by Ann Garrison
KPFA Weekend News broadcast Dec. 25, 2015
Supporters of President Pierre Nkurunziza say that the key social divide in Burundi is not Hutu and Tutsi, but urban and rural.
KPFA News Anchor Cameron Jones: U.S. press and policymakers, and most notably U.N. Ambassador Samantha Power, argue that the U.S. is morally obliged to go to war to stop or prevent genocide or mass atrocities, as they did in both Libya and Syria. This ideology is codified in the U.N.’s Responsibility to Protect doctrine, which states that “the international community has a role that cannot be blocked by the invocation of sovereignty.”
Since March, when Burundian President Pierre Nkurunziza’s party announced that they would nominate him for a third term, Western press and policymakers have warned of a genocide in Burundi and suggested that Burundi’s minority Tutsi population is in danger. However, the Hutu and Tutsi labels identify social status in a feudal and then colonial order that no longer exists in Burundi.
The Burundian government and its supporters argue that the fundamental social difference in Burundi now is between urban and rural. KPFA’s Ann Garrison spoke to William Ndizeye, a Burundian Canadian supporter of the Burundian government.
KPFA/Ann Garrison: William, I want to quote a Burundian American writer, Le Beni Tazira, speaking to CIUT-Toronto’s Phil Taylor, and ask whether you agree. Le Beni Tazira said, “Before him [meaning President Nkurunziza], “all the presidents were ruthless military who only helped develop Bujumbura, the capital. Now Burundi is 93 percent rural.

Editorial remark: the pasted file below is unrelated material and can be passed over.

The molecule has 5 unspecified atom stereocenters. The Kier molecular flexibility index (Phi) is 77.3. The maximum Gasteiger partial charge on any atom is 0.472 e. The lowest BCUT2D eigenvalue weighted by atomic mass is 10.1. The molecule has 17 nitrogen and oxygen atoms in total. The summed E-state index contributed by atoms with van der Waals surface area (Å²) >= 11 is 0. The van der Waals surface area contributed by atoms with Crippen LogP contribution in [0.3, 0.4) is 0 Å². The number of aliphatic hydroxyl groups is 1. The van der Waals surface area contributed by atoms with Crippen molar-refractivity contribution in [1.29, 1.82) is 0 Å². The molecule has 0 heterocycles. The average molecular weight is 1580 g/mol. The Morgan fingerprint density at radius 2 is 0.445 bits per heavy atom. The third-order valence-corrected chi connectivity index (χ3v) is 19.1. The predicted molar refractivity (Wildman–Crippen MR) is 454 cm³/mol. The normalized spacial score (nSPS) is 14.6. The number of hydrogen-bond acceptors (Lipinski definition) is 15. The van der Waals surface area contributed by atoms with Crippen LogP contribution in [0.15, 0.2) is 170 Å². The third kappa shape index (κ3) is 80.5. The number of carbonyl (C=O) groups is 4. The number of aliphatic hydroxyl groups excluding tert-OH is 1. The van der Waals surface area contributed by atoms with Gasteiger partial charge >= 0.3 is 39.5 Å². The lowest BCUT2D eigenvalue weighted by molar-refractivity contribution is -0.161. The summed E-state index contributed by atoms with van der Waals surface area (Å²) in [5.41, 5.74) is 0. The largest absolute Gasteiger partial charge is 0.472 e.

“Burundi is very rural, and the people there live in dire poverty, and they live as second class citizens. Pierre Nkurunziza comes from that. Every weekend he does community work. He’s out building schools, planting vegetables with the population. Every weekend. And his policies actually helped the poor more than they helped Bujumbura.”
William Ndizeye: That is true. Ever since Nkurunziza was elected, he has worked hard to make sure that the rural population sees a change in daily life. Let’s talk about education, where we see 1,800 primary schools that were built since 2007, and then we have 1,500 high schools that were built since 2007 as well. There is at least one primary school [on each] of the 2,910 hills of Burundi. This has never been seen before.
And then on top of that there is universal primary education, which is free. Right now the ratio of girls to boys reaches 90 percent in school, and the net enrollment soared from 60 percent in 2005 to 99 percent in 2012. This is a solid foundation for a long term human development program.
Ever since Nkurunziza was elected, he has worked hard to make sure that the rural population sees a change in daily life.
In terms of health services, by 2005, only 15 percent of women in Burundi gave birth at the hospital. Under President Nkurunziza, the number rose to 70 percent. The under-5 mortality fell by 20 percent from 2005 to 2010 due to free health services for pregnant women, as well for the children under 5 years of age.
Also, the life expectancy rose from 40 years old in 2000 to 60 years in 2015, and extreme poverty, which was around 80 percent, went down to 60 percent.*